Question about Science - Charles Taliaferro responds

Woods cut from trees have certain physical properties that a reductionist might claim are expressions of atomic or sub-atomic phenomena (mostly empty space, though we experience wood as hard). Since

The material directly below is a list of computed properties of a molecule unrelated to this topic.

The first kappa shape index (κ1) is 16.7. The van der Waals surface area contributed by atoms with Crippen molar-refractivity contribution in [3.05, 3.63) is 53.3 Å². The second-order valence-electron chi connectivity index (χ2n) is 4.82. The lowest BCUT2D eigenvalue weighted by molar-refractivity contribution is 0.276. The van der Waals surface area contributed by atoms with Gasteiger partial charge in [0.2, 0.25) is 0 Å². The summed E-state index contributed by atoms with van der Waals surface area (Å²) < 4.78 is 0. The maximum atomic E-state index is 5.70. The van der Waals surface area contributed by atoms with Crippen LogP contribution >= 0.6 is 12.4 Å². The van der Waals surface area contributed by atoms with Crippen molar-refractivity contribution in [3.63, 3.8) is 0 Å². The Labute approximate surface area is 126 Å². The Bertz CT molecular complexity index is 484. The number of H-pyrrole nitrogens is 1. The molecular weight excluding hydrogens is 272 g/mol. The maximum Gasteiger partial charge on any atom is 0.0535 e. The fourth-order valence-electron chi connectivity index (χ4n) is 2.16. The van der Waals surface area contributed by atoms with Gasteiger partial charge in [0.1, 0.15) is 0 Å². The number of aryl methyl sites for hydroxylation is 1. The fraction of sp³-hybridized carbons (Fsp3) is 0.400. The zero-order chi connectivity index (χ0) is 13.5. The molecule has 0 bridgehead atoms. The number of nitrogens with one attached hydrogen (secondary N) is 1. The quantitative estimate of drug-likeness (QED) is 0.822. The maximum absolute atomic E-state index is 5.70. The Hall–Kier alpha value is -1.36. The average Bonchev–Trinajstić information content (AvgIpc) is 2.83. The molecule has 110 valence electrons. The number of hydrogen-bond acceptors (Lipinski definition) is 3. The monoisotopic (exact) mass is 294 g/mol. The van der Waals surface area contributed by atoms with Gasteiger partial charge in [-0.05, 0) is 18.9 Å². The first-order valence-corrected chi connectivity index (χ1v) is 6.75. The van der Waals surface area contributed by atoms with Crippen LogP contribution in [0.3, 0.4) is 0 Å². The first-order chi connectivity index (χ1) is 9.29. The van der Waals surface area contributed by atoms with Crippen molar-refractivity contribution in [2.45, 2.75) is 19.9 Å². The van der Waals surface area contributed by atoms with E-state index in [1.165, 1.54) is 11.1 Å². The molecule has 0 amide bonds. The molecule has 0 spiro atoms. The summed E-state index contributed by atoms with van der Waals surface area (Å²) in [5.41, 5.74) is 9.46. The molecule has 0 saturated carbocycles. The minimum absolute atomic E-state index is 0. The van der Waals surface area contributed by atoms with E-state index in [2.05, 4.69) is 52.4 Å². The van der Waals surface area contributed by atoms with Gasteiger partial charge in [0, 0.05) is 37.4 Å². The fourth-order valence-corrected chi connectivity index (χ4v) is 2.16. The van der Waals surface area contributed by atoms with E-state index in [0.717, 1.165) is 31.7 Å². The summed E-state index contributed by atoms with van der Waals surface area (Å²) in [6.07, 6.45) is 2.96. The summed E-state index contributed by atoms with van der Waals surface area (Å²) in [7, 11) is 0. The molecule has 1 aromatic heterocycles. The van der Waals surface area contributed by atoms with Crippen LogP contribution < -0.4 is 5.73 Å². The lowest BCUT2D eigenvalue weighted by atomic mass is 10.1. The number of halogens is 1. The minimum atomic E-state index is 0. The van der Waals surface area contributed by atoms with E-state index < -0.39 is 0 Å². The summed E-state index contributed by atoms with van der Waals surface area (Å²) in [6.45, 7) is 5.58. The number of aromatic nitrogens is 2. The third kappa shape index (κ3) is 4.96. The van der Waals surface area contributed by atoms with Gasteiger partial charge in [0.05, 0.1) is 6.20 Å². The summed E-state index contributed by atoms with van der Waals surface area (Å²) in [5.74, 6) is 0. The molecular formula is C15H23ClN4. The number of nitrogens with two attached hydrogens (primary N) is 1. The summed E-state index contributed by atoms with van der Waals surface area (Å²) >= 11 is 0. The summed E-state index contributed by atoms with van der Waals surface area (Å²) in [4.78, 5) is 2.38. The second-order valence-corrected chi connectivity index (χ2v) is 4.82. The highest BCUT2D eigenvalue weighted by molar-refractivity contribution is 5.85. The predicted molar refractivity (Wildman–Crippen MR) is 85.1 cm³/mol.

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Woods cut from trees have certain physical properties that a reductionist might claim are expressions of atomic or sub-atomic phenomena (mostly empty space, though we experience wood as hard). Since the tree is alive can reductionism account for the role of organic life in organizing or directing (e.g., cell division) those physical properties? I think that a physicist cannot fully explain the macroscopic properties of wood (e.g., hard) by material reduction without recourse to life sciences that are beyond his/her realm of study. What I am proposing is that reductionism fails via category error when applied to life or consciousness. Response from: Charles Taliaferro I think you raise a great point. This is an area that is much debated, so my response should not be considered the official philosophical position. I think the direction of your thinking is sound. If we are to limit ourselves to the world as described and explained in an ideal physics, there is quite a lot of. . .

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